OK, let's do a proper job of this. Here's the fixed version with overlapping matches enabled, with the correct number of strlen calls.
```#include <stdio.h>
#include <stdlib.h>
#include <string.h>

int kmpall(char *T, char *W,
int (*report)(void *, char *, char *, size_t),void* arg)
{
char *eT, *oT;
int n,z,i,*L,*Q;

n= strlen(W);
if (!n) return 0;
L= calloc(n+1,sizeof(*L));
if (!L) return 1;
for(i=2;i<=n;i++)
{
z= i-1;
while(L[z]!=0 && W[i-1]!=W[L[z]]) z= L[z];
if (W[i-1]==W[L[z]]) L[i]= L[z]+1;
}
Q= L;
for(i=0;i<=n;i++) Q[i]= L[i]? i-L[i] : 0;

eT= T+strlen(T);
oT= T;
i= 0;
again:
if (T+n>eT) goto done;
for(;i<n;i++) if (T[i]!=W[i]) goto fail;

// match
if (report && (*report)(arg, oT, W, T-oT)) goto done;
if (Q[i]) { T+= Q[i]; i-= Q[i]; }
else { T+= i; i=0; }
goto again;
fail:
if (!i) { T++; goto again; }
done:
free(Q);
return 0;
}

int prt(void *arg, char *T, char *W, size_t pos)
{
printf("found at %d\n", (int) pos);
return 0;
}

int main()
{
static struct {
char *T, *W;
} TT[]= {
{ "baabbbaabbaabbbabaabbbaabaabababba",  "baababa" },
{ "AAAABAAAAABBBAAAAB", "AAAB", },
{ "hayhello", "hell" },
{ NULL, NULL }
};
int i;
for(i=0;TT[i].T;i++) kmpall(TT[i].T,TT[i].W, prt, NULL);
return 0;
}
```
Since we know that i!=0 when there is a match (we checked for empty W at the beginning), we can safely move code part fail before advance.
```#include <stdio.h>
#include <stdlib.h>
#include <string.h>

int kmpall(char *T, char *W,
int (*report)(void *, char *, char *, size_t),void* arg)
{
char *eT, *oT;
int n,z,i,*L,*Q;

n= strlen(W);
if (!n) return 0;
L= calloc(n+1,sizeof(*L));
if (!L) return 1;
for(i=2;i<=n;i++)
{
z= i-1;
while(L[z]!=0 && W[i-1]!=W[L[z]]) z= L[z];
if (W[i-1]==W[L[z]]) L[i]= L[z]+1;
}
Q= L;
for(i=0;i<=n;i++) Q[i]= L[i]? i-L[i] : 0;

eT= T+strlen(T);
oT= T;
i= 0;
again:
if (T+n>eT) goto done;
for(;i<n;i++) if (T[i]!=W[i]) goto fail;

// match
if (report && (*report)(arg, oT, W, T-oT)) goto done;
fail:
if (!i) { T++; goto again; }
if (Q[i]) { T+= Q[i]; i-= Q[i]; }
else { T+= i; i=0; }
goto again;
done:
free(Q);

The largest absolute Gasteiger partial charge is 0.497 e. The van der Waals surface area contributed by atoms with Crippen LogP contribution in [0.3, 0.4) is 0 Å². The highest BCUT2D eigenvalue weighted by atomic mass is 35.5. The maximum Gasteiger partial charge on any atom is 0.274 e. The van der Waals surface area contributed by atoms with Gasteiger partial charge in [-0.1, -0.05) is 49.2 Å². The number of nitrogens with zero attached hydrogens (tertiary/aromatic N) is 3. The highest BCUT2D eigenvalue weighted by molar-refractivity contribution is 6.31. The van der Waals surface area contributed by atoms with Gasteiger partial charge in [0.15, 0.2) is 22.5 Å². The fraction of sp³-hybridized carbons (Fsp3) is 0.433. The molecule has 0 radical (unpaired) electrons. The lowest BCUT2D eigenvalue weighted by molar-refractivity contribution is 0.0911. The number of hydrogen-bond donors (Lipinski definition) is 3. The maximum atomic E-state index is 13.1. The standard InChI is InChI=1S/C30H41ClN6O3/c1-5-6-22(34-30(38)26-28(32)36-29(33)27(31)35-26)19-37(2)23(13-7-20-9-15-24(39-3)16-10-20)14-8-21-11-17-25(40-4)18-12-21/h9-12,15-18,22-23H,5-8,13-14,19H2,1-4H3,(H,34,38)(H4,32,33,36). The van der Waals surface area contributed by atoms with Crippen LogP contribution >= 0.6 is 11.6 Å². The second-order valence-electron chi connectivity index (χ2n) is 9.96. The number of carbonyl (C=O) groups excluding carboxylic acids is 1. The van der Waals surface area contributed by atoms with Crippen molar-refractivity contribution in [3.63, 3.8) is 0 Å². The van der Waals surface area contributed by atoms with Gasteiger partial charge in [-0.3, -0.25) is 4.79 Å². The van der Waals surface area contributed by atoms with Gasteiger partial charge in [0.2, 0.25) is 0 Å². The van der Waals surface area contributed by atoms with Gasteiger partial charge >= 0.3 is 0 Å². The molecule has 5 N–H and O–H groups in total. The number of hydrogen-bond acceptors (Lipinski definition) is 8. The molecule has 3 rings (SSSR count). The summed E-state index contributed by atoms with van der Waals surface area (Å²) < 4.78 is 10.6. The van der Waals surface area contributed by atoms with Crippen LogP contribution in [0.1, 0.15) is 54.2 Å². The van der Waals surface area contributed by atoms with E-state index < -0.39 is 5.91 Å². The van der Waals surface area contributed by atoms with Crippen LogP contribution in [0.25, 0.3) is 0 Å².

return 0;
}

int prt(void *arg, char *T, char *W, size_t pos)
{
printf("found at %d\n", (int) pos);
return 0;
}

int main()
{
static struct {
char *T, *W;
} TT[]= {
{ "baabbbaabbaabbbabaabbbaabaabababba",  "baababa" },
{ "AAAABAAAAABBBAAAAB", "AAAB", },
{ "hayhello", "hell" },
{ NULL, NULL }
};
int i;
for(i=0;TT[i].T;i++) kmpall(TT[i].T,TT[i].W, prt, NULL);
return 0;
}
```
Now the whole thing can be made into a loop, removing the labels.
```#include <stdio.h>
#include <stdlib.h>
#include <string.h>

int kmpall(char *T, char *W,
int (*report)(void *, char *, char *, size_t),void* arg)
{
char *eT, *oT;
int n,z,i,*L,*Q;

n= strlen(W);
if (!n) return 0;
L= calloc(n+1,sizeof(*L));
if (!L) return 1;
for(i=2;i<=n;i++)
{
z= i-1;
while(L[z]!=0 && W[i-1]!=W[L[z]]) z= L[z];
if (W[i-1]==W[L[z]]) L[i]= L[z]+1;
}
Q= L;
for(i=0;i<=n;i++) Q[i]= L[i]? i-L[i] : 0;

eT= T+strlen(T);
oT= T;
i= 0;
while(T+n<=eT)
{
for(;i<n;i++) if (T[i]!=W[i]) break;
if (i==n && report && (*report)(arg, oT, W, T-oT)) break;
if (!i) { T++; }
else if (Q[i]) { T+= Q[i]; i-= Q[i]; }
else { T+= i; i=0; }
}
free(Q);
return 0;
}

int prt(void *arg, char *T, char *W, size_t pos)
{
printf("found at %d\n", (int) pos);
return 0;
}

int main()
{
static struct {
char *T, *W;
} TT[]= {
{ "baabbbaabbaabbbabaabbbaabaabababba",  "baababa" },
{ "AAAABAAAAABBBAAAAB", "AAAB", },
{ "hayhello", "hell" },
{ NULL, NULL }
};
int i;
for(i=0;TT[i].T;i++)
{
printf("T: %s\nW: %s\n",TT[i].T,TT[i].W);
kmpall(TT[i].T,TT[i].W, prt, NULL);
}
return 0;
}
```
We could also make use of the fact that Q[0]==0 in order to simplify the if statements regarding i and Q[i] in the matching part:
```#include <stdio.h>
#include <stdlib.h>
#include <string.h>

int kmpall(char *T, char *W,
int (*report)(void *, char *, char *, size_t),void* arg)
{
char *eT, *oT;
int n,z,i,*L,*Q;

n= strlen(W);
if (!n) return 0;
L= calloc(n+1,sizeof(*L));
if (!L) return 1;
for(i=2;i<=n;i++)
{
z= i-1;
while(L[z]!=0 && W[i-1]!=W[L[z]]) z= L[z];
if (W[i-1]==W[L[z]]) L[i]= L[z]+1;
}
Q= L;
for(i=0;i<=n;i++) Q[i]= L[i]? i-L[i] : 0;

eT= T+strlen(T);
oT= T;
i= 0;
while(T+n<=eT)
{
for(;i<n;i++) if (T[i]!=W[i]) break;
if (i==n && report && (*report)(arg, oT, W, T-oT)) break;
if (Q[i]) { T+= Q[i]; i-= Q[i]; }
else { T+= i ? i : 1; i=0; }
}
free(Q);
return 0;
}

int prt(void *arg, char *T, char *W, size_t pos)
{
printf("found at %d\n", (int) pos);
return 0;
}

int main()
{
static struct {
char *T, *W;
} TT[]= {
{ "baabbbaabbaabbbabaabbbaabaabababba",  "baababa" },
{ "AAAABAAAAABBBAAAAB", "AAAB", },
{ "hayhello", "hell" },
{ NULL, NULL }
};
int i;
for(i=0;TT[i].T;i++)
{
printf("T: %s\nW: %s\n",TT[i].T,TT[i].W);
kmpall(TT[i].T,TT[i].W, prt, NULL);
}
return 0;
}
```